University of Wisconsin Center for Wisconsin
Rural Cooperatives, September/October 1999, p. 27-28.
Published by the Rural Business and Cooperative Development Service 

Net business volume, net income for farmer co-ops decline in 1998

By Eds


Editor's Note: Information for this article was compiled by the Statistics Staff of USDA's Rural Business-Cooperative Services, including Charles A. Kraenzle, Celestine C. Adams, Katherine C. DeVille, Jacqueline E Penn and Ralph M. Richardson

Business volume of the nation's farmer-owned cooperatives declined to $104.4 billion in 1998, down from $106.7 billion in 1997, according to data compiled by USDA's Rural Business-Cooperative Service. Business volume includes gross receipts from the sale of crops, livestock, farm supplies and services collected by the nation's 3,651 farmer cooperatives.

Farmer cooperatives' net income of $1.7 billion in 1998 was down from $2.3 billion in 1997. That's the lowest income level since 1993 and well off the income record of $2.36 billion set in 1995. Lower margins for farm supplies, poultry and sugar were major factors that caused the income decline. Losses suffered by a number of cooperatives also hurt the overall income performance.

Crop and livestock marketing receipts dropped 1.5 percent, farm supply sales declined 3.8 percent and service receipts and other income fell 3.5 percent in 1998. Among the major products marketed, grain and oilseed dollar volume dropped the most (13.6 percent), largely due to significantly lower prices.

The drop in farm supply sales was due mainly to lower prices for livestock feed, petroleum and fertilizer. Feed sale receipts alone dropped 10.4 percent from 1997. The drop in farm supply sales, as well as the lower margins, also had a significant impact on earnings of farm supply cooperatives. Net income of $578.8 million was down nearly 31 percent.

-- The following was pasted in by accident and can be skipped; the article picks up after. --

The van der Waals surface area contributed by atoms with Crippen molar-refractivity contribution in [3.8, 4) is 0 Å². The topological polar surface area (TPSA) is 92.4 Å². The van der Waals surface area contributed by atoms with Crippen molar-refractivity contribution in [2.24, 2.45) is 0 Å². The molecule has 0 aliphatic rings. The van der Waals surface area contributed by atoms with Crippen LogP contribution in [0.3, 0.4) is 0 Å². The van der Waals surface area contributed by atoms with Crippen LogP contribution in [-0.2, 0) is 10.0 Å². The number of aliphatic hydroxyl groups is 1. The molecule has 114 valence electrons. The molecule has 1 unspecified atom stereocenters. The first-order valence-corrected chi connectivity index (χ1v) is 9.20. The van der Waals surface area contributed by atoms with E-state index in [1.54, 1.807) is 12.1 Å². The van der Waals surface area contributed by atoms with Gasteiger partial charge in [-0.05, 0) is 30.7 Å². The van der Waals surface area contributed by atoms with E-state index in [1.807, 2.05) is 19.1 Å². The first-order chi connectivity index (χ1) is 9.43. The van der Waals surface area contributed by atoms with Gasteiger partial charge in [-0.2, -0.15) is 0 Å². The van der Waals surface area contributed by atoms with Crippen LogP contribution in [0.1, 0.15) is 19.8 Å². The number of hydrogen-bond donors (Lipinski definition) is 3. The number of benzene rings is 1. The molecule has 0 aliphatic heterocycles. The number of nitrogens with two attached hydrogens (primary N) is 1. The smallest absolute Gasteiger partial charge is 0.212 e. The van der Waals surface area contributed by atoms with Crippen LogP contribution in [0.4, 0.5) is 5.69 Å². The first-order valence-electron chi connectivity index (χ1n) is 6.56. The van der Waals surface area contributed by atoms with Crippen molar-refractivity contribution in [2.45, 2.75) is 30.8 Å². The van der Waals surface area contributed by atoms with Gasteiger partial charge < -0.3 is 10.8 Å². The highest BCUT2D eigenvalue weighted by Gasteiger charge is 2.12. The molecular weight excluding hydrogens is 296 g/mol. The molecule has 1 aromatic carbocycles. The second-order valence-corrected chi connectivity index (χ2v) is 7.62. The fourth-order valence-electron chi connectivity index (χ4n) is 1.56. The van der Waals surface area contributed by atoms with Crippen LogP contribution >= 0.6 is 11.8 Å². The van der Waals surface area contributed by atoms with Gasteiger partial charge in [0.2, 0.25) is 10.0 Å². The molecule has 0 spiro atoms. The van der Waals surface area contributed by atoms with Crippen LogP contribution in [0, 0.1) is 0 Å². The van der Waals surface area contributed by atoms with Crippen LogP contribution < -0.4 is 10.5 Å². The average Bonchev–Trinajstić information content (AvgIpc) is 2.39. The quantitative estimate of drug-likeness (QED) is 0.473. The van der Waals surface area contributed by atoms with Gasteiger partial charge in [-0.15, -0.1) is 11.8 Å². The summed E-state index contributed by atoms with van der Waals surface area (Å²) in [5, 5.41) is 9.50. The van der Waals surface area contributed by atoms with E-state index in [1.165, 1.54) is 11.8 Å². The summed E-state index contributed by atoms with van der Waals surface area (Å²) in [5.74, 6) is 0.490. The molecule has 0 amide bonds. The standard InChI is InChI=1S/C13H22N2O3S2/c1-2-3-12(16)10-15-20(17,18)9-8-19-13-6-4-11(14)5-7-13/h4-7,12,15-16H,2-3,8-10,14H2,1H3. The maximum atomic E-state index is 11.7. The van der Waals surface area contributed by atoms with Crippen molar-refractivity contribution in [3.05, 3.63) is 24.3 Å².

Table 1
Farmer cooperative numbers, net income, and memberships, 1998 and 1997(1)
Principal product
marketed and
major function
Cooperatives(2)

Net Income(3)

Memberships
1998
1997

1998
1997

1998
1997

Numbers

Million dollars

1,000
Marketing:
Cotton(4)
15
16

64.0
67.7

42.3
42.7
Dairy
228
239

447.2
369.7

92.9
104.9
Fruit & Vegetable
249
259

76.9
189.7

44.0
44.0
Grain & oilseed
964
1013

441.4
437.0

728.7
745.0
Livestock & poultry
98
108

-71.2
191.4

197.8
270.3
Rice
17
18

7.3
7.3

12.9
14.0
Sugar
52
51

-12.1
-2.0

15.9
13.8
Other products(5)
240
239

64.0
52.5

264.9
263.2
Total marketing
1,863
1,943

1,017.5
1,313.3

1,398.4
1,497.8
Farm supply(6)
1,347
1,386

578.8
834.6

1,773.7
1,743.2
Related-service(7)
441
464

146.0
166.5

180.6
183.1
Total
3,651
3,793

1,742.3
2,314.4

3,352.6
3,424.2
(1)Preliminary. Totals may not add due to rounding.
(2)Operations of many cooperatives are multi-product and multi-functional. They are classified in most cases according to predominant commodity or function indicated by business volume.
(3)Net income less losses and before taxes.
(4)Cooperative cotton gins included with related-service cooperatives.
(5)Includes bean and pea (dry edible), nut, tobacco, wool, fish, and miscellaneous marketing cooperatives.
(6)Data for 1997 memberships were revised.
(7)Includes trucking, cotton gins, storage, artificial insemination, rice driers, and other services cooperatives.
Table 2
Cooperative business volume,
1998 and 1997(1)
Commodity
or function
Net volume(2)
1998
1997
Million dollars
Products marketed:
Cotton
2,961
3,004
Dairy
25,324
23,374
Fruit & Vegetable
9,423
9,268
Grain & oilseed(3)
21,295
24,639
Livestock & poultry
9,555
9,578
Rice
932
930
Sugar(4)
2,445
2,284
Other products(5)
4,737
4,765
Total products
76,671
77,843
Supplies purchased:
Crop protectants
3,163
3,125
Feed
5,376
5,988
Petroleum
6,420
6,756
Seed
730
702
Other supplies(6)
3,384
3,238
Total farm supplies
24,226
25,181
Services and other income(7)
3,520
3,647
Total business volume
10,4418
10,6670
(1)Preliminary. Totals may not add due to rounding.